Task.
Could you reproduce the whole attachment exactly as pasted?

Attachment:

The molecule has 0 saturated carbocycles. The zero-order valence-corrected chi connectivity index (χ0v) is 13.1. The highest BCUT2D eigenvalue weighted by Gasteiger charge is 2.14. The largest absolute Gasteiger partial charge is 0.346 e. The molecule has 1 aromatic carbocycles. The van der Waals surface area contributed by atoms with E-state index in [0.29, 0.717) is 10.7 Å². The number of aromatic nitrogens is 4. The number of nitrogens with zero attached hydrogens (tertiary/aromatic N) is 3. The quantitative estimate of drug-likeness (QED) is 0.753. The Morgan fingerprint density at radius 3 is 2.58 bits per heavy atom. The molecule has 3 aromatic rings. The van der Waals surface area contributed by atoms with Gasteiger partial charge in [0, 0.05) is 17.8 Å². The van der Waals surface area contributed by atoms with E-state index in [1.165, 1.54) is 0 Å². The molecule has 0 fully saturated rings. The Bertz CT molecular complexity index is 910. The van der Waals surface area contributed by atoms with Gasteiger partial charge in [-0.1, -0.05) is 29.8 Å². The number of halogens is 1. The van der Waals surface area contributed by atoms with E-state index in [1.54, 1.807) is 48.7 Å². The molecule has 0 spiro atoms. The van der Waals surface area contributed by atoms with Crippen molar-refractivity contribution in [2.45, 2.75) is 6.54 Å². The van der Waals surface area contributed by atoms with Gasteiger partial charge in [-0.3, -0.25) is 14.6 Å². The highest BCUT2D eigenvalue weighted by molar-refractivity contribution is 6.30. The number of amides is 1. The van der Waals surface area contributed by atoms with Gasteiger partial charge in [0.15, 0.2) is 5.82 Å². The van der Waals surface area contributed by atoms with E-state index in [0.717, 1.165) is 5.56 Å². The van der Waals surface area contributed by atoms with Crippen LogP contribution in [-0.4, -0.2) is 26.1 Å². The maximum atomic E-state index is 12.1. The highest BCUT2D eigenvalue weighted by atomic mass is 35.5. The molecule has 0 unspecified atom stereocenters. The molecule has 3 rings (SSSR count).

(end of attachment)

The molecule has 0 saturated carbocycles. The zero-order valence-corrected chi connectivity index (χ0v) is 13.1. The highest BCUT2D eigenvalue weighted by Gasteiger charge is 2.14. The largest absolute Gasteiger partial charge is 0.346 e. The molecule has 1 aromatic carbocycles. The van der Waals surface area contributed by atoms with E-state index in [0.29, 0.717) is 10.7 Å². The number of aromatic nitrogens is 4. The number of nitrogens with zero attached hydrogens (tertiary/aromatic N) is 3. The quantitative estimate of drug-likeness (QED) is 0.753. The Morgan fingerprint density at radius 3 is 2.58 bits per heavy atom. The molecule has 3 aromatic rings. The van der Waals surface area contributed by atoms with Gasteiger partial charge in [0, 0.05) is 17.8 Å². The van der Waals surface area contributed by atoms with E-state index in [1.165, 1.54) is 0 Å². The molecule has 0 fully saturated rings. The Bertz CT molecular complexity index is 910. The van der Waals surface area contributed by atoms with Gasteiger partial charge in [-0.1, -0.05) is 29.8 Å². The number of halogens is 1. The van der Waals surface area contributed by atoms with E-state index in [1.54, 1.807) is 48.7 Å². The molecule has 0 spiro atoms. The van der Waals surface area contributed by atoms with Crippen molar-refractivity contribution in [2.45, 2.75) is 6.54 Å². The van der Waals surface area contributed by atoms with Gasteiger partial charge in [-0.3, -0.25) is 14.6 Å². The highest BCUT2D eigenvalue weighted by molar-refractivity contribution is 6.30. The number of amides is 1. The van der Waals surface area contributed by atoms with Gasteiger partial charge in [0.15, 0.2) is 5.82 Å². The van der Waals surface area contributed by atoms with E-state index in [0.717, 1.165) is 5.56 Å². The van der Waals surface area contributed by atoms with Crippen LogP contribution in [-0.4, -0.2) is 26.1 Å². The maximum atomic E-state index is 12.1. The highest BCUT2D eigenvalue weighted by atomic mass is 35.5. The molecule has 0 unspecified atom stereocenters. The molecule has 3 rings (SSSR count).